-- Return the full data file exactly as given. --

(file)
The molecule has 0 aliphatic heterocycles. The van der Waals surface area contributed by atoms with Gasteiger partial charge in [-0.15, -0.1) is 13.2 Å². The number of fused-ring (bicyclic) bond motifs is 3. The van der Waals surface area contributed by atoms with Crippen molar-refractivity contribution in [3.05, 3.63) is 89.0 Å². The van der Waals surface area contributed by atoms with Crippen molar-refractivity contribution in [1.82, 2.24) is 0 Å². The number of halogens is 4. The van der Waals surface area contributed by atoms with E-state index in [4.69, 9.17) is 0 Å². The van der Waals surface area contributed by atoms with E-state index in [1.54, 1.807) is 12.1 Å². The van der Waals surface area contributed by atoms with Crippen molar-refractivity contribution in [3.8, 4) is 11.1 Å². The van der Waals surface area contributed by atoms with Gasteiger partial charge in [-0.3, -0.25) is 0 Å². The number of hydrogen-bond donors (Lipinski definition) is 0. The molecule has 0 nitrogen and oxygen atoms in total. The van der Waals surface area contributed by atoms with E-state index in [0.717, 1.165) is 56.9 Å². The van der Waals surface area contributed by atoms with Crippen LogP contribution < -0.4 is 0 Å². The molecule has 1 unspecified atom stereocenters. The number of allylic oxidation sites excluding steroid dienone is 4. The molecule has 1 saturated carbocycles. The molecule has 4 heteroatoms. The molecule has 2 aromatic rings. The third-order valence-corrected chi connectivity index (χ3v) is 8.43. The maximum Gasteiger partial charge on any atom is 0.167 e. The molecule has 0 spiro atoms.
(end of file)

The molecule has 0 aliphatic heterocycles. The van der Waals surface area contributed by atoms with Gasteiger partial charge in [-0.15, -0.1) is 13.2 Å². The number of fused-ring (bicyclic) bond motifs is 3. The van der Waals surface area contributed by atoms with Crippen molar-refractivity contribution in [3.05, 3.63) is 89.0 Å². The van der Waals surface area contributed by atoms with Crippen molar-refractivity contribution in [1.82, 2.24) is 0 Å². The number of halogens is 4. The van der Waals surface area contributed by atoms with E-state index in [4.69, 9.17) is 0 Å². The van der Waals surface area contributed by atoms with E-state index in [1.54, 1.807) is 12.1 Å². The van der Waals surface area contributed by atoms with Crippen molar-refractivity contribution in [3.8, 4) is 11.1 Å². The van der Waals surface area contributed by atoms with Gasteiger partial charge in [-0.3, -0.25) is 0 Å². The number of hydrogen-bond donors (Lipinski definition) is 0. The molecule has 0 nitrogen and oxygen atoms in total. The van der Waals surface area contributed by atoms with E-state index in [0.717, 1.165) is 56.9 Å². The van der Waals surface area contributed by atoms with Crippen LogP contribution < -0.4 is 0 Å². The molecule has 1 unspecified atom stereocenters. The number of allylic oxidation sites excluding steroid dienone is 4. The molecule has 1 saturated carbocycles. The molecule has 4 heteroatoms. The molecule has 2 aromatic rings. The third-order valence-corrected chi connectivity index (χ3v) is 8.43. The maximum Gasteiger partial charge on any atom is 0.167 e. The molecule has 0 spiro atoms.